At wits end

My daughter is 9.5 and she was diagnosed last year with ADHD and severe anxiety. Not only does she constantly express fears of death and many other uncontrollable events. But, she is also very quick tp become angry, violent toward everyone in our home and ditructive to property. She says horrible things to us etc. Today she was kicking me, spit in her stepfathers face and was so bad that I had to physically restrain her so she would stop acting that way. She is not on medication and I'm trying so hard to avoid that. She can be an absolute joy to be around and I frequently receive wonderful compliments from people she meets and spends time with. I fear how much further her behaviors will go before they start to get better. Advice please!

6 Replies

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  • What you're describing is not acceptable. When she is calm, tell her that certain things are not "okay." Explain to her that hitting has consequences. Decide what that consequence is, and when she gets upset, follow through. You will have to be tough, but this is so important to her well-being! It is to easy to be a good parent, is it? Good luck!

  • I meant "it isn't easy to be a good parent, is it?"

  • Thank you. We made it through the day, I'm not sure how. I told her I will no longer be treated that way and as a start I went the remainder of the day without doing the "extra" things that I typically go out of my way to do. She did not like it and apologized and said she will start appreciated and respecting me. This will be a long road, but yes with standing my ground we will see changes I hope. I plan to come up with some ideas WITH her. Consequences for certain behavior like you said. That way it is not only clear, but she is also a part of deciding what they are. Parenting an ADHD child is harder than I ever could have imagined. I would almost rather go through the physical pain of childbirth every day than have to deal with the roller coaster of emotions that this entails. Thank you for your response. Good to know that someone neutral is listening.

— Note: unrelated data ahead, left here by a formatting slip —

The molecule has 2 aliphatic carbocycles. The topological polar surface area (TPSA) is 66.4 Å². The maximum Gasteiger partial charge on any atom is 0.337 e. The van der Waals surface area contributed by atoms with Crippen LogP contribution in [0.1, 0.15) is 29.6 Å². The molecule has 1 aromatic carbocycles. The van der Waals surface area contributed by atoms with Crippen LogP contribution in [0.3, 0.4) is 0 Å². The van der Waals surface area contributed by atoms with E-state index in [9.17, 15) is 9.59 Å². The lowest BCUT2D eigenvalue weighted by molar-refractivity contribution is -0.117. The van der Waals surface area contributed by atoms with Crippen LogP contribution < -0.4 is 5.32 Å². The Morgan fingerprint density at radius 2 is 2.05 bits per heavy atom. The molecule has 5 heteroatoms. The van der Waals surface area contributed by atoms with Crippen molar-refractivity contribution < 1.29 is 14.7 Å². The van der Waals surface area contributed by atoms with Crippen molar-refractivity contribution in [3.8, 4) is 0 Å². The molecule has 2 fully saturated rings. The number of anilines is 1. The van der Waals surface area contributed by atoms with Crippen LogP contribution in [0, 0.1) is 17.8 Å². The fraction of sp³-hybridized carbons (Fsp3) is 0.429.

• I've been there! My daughter tries me, as well. You're doing the best thing for your daughter. It will make a huge difference in your relationship, I promise!!

  • Implement a token economy in your home. Create a daily list of chores AND acceptable behavior where by she would earn one or two tokens for completing a chore or being kind and respectful. I use poker chips. At the end of each day you sit down with her and talk about all the good choices she made and/or how helpful she was around the house. Hand her tokens for each chore/behavior she accomplished well. Now as a reward she may purchase tv, ipad, video game time, or her favorite treat. Or make a treasure box with simple items from the Dollar Tree or 99 Cent store, then she can make purchases with her earned tokens.

    For any negative behavior you'll want to specifically remind her of the unwanted behavior and how tomorrow is a new day and she'll probably have no problem earning tokens for that particular behavior. I have this in place for my daughter but her negative behaviors are in class. And I know your daughter is a little older but maturity wise ADHD children are a little behind in that area.

    Hope this helps!

    Denise Mix

  • Thank you for the tips, I was thinking of a chart with a point system but I really like the token idea. It will be better for her to have something physically in her hands like that. She has had issues with behavior in class every school year prior to this one and now this year she is finally able to control herself more in school and pay attention more. Her teacher says she is a pleasure to have in class and now she is actually enjoying school. No more morning fights with her having actual stomach pains and not wanting to go! I just keep praising her over and over about how proud I am of it. Although her behaviors at home have become worse now that she does have that control in class. Still, I am very thankful for it and I hope that your daughter will improve in class in the same way as she grows. It is a terrible feeling having them struggle in school.

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